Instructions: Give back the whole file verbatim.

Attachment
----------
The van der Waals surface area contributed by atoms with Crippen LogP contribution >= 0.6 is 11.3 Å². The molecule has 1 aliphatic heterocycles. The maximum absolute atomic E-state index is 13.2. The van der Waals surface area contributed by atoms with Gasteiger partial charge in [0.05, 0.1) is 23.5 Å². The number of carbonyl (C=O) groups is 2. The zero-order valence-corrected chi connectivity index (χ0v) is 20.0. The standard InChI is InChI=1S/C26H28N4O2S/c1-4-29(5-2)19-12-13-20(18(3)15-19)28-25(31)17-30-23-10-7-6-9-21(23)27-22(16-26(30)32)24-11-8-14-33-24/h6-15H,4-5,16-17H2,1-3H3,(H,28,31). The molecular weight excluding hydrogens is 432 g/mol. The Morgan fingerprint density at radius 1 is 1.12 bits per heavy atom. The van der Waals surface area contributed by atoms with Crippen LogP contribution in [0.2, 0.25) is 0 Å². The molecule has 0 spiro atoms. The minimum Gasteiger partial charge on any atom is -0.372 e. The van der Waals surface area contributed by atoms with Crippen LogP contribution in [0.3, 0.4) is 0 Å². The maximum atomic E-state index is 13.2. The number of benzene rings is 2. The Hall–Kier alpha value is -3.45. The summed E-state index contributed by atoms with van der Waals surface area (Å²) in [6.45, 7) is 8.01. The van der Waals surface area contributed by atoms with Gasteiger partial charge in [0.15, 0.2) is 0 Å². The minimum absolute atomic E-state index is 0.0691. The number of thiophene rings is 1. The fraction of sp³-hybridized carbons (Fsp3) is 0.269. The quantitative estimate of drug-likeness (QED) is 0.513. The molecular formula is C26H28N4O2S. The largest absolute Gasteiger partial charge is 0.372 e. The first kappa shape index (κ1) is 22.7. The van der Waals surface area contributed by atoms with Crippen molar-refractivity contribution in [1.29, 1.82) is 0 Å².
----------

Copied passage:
The van der Waals surface area contributed by atoms with Crippen LogP contribution >= 0.6 is 11.3 Å². The molecule has 1 aliphatic heterocycles. The maximum absolute atomic E-state index is 13.2. The van der Waals surface area contributed by atoms with Gasteiger partial charge in [0.05, 0.1) is 23.5 Å². The number of carbonyl (C=O) groups is 2. The zero-order valence-corrected chi connectivity index (χ0v) is 20.0. The standard InChI is InChI=1S/C26H28N4O2S/c1-4-29(5-2)19-12-13-20(18(3)15-19)28-25(31)17-30-23-10-7-6-9-21(23)27-22(16-26(30)32)24-11-8-14-33-24/h6-15H,4-5,16-17H2,1-3H3,(H,28,31). The molecular weight excluding hydrogens is 432 g/mol. The Morgan fingerprint density at radius 1 is 1.12 bits per heavy atom. The van der Waals surface area contributed by atoms with Crippen LogP contribution in [0.2, 0.25) is 0 Å². The molecule has 0 spiro atoms. The minimum Gasteiger partial charge on any atom is -0.372 e. The van der Waals surface area contributed by atoms with Crippen LogP contribution in [0.3, 0.4) is 0 Å². The maximum atomic E-state index is 13.2. The number of benzene rings is 2. The Hall–Kier alpha value is -3.45. The summed E-state index contributed by atoms with van der Waals surface area (Å²) in [6.45, 7) is 8.01. The van der Waals surface area contributed by atoms with Gasteiger partial charge in [0.15, 0.2) is 0 Å². The minimum absolute atomic E-state index is 0.0691. The number of thiophene rings is 1. The fraction of sp³-hybridized carbons (Fsp3) is 0.269. The quantitative estimate of drug-likeness (QED) is 0.513. The molecular formula is C26H28N4O2S. The largest absolute Gasteiger partial charge is 0.372 e. The first kappa shape index (κ1) is 22.7. The van der Waals surface area contributed by atoms with Crippen molar-refractivity contribution in [1.29, 1.82) is 0 Å².